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Fear, A Major Speed Bump on the Road to Quality

by Angela 3. February 2017 22:26

I warned you that I’d be blogging about the “messiness” of ALM and DevOps consulting. And this is a long one so grab a cup of coffee, tea, or cocktail of your choice (whatever I won’t judge). It’s actually based on something I wrote for the QAI Quest Magazine. If you haven’t checked out the CQAA (Chicago Quality Assurance Association) community or their upcoming QUEST conference in Chicago this April, I highly recommend it!

Anyway, here is the article:

A large part of my job as a scrum master and agile coach is focusing on quality. Quality of process, quality of teams, and quality of software. While all of these can be challenging to improve, one of the hardest to tackle is quality of the team. I’m not talking about individual’s skillsets, although that is important. I’m talking about the ability of the team to work together as a WHOLE. In my experience, teams that cannot accomplish this cannot produce a quality product. Missed requirements, sloppy handoffs, miscommunication of what is “done”, and a host of other issues arise when the team just can’t seem to come together in a truly open and collaborative environment. Causes for this failure are complex and will vary from team to team. But one that I run into time and time again is fear. Yes, fear!

I’m not a psychologist and I don’t purport to know all the answers, but I can speak from experience - both in terms of myself and what I see in others. I have seen fear manifest itself in the following situations:

· Underestimating feature delivery times to hide a lack of confidence, often leading to painful sprint reviews when committed features aren’t delivered on time, or not at all.

· Code being integrated too soon to avoid being late, resulting in bugs “leaking” into production.

· Misunderstood requirements being implemented without question, and promptly being rejected by QA or a frustrated product owner.

· Resentment when team members feel someone is not pulling their weight, when in reality that person is silently struggling.

· Failure by team members to ask for clarification because everyone else surely must “get it”.

The fear of being seen as not good enough or smart enough by our peers is real and pervasive in IT. Ironically, the end result of hiding our struggles is often working extra hours and even cutting corners to make the unrealistic deadlines that we set for ourselves. This inevitably leads to doing the very thing we are fearful of … letting people down.

Tying this back to quality:

· Imagine if the team was afraid to admit that a requirement was vague, that it would be extremely complex to develop, or almost impossible to adequately test.

· Imagine if they assumed they’d figure it out as they go and plowed ahead.

· Imagine if someone on the team rushed to complete a feature and skimped on testing to prevent blowing their estimates because of fear of retribution for being wrong.

You probably don’t have to imagine it. It’s likely happening on your team right now but no one is talking about it! So, what can you do once you’ve realized that fear is holding you or your team back? What I have learned on my own journey is that it’s not enough to recognize when I am acting from a place of fear; I also have to recognize it in others. And much like quality, it is EVERYONE’S responsibility to create a collaborative and supportive environment.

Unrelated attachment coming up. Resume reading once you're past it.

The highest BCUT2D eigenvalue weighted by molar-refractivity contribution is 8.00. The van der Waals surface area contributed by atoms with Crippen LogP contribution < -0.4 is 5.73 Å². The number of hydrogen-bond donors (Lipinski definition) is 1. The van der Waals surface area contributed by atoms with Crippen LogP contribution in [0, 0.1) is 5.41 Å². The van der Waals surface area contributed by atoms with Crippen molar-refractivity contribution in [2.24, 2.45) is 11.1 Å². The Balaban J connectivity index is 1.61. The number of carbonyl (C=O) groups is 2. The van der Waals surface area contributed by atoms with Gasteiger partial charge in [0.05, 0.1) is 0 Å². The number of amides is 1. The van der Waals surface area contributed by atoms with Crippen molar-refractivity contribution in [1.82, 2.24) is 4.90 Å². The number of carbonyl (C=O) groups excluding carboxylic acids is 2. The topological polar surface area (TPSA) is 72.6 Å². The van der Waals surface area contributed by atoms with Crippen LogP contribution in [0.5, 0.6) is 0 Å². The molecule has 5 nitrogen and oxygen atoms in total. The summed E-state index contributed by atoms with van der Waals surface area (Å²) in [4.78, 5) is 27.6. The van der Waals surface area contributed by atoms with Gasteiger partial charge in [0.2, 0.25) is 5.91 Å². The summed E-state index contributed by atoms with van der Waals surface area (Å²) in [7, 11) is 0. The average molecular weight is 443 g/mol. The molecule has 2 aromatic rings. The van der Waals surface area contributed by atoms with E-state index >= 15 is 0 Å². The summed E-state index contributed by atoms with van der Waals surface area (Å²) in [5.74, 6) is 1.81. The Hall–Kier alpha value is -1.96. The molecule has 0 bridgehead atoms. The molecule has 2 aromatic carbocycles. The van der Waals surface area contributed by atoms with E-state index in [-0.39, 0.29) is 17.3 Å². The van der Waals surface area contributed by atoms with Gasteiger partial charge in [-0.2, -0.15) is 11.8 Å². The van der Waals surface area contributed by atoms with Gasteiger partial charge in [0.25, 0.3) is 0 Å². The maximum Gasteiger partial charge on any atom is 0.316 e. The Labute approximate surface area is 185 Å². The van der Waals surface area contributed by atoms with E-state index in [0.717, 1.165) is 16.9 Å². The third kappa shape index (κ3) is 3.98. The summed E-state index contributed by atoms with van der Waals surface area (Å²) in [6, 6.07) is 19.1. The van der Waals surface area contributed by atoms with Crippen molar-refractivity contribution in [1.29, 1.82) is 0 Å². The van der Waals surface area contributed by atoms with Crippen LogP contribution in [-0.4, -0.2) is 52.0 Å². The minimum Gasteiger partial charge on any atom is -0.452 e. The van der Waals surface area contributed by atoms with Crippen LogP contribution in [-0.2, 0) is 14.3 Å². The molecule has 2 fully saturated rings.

As a Scrum Master, here are some of the things that I ask myself in order to help address fear on my teams.

· Is someone new to the team, or to their role, and clearly feeling overwhelmed or struggling to fit in?

· Is someone is hesitating to speak up when they clearly have a strong opinion or idea?

· Are people afraid of being judged harshly or told their idea is “crazy” or “dumb” in a team setting?

 

Now, that’s a lot of stuff to keep an eye on. (Hey…no one ever said that being the Scrum Master was an easy job.) So, let’s say that you notice something. What do you do about it? How do you head-off fear and/or actually do something about it?

Well, if someone on the team shares a concern or asks for help, be sure to thank them for bringing it up and offer them support, or try to connect them with someone who can. If people are hesitant to speak up in a large group setting, approach them after the meeting, and discuss it in a more casual environment. If they need some encouragement or support, find a way to share their ideas with the team in a less intimidating way. Find ways to bring new team members on-board and make them feel connected quickly. Make sure no one is discouraging open and honest conversation by dominating conversations or by openly criticizing ideas or opinions, even jokingly. Joking, while good natured, can be misconstrued as criticism, and simply telling a teammate that they “just can’t take a joke” is a great way to alienate them and ensure their participation in future activities is limited. Besides, some of the biggest discoveries in history started with an original premise that was totally out there!

I’ve given talks on fear at a number of conferences, and every time people have approached me afterwards saying “I feel that way too. It’s so good to know I am not alone!” Research shows that around 70% of people struggle with these kinds of fears, and based on my experience, it is higher in IT! That means that in any given meeting you attend, MOST of the people in the room are afraid to share their thoughts for fear of negative consequences. Imagine all of the great ideas being squandered and land mines we are failing to avoid.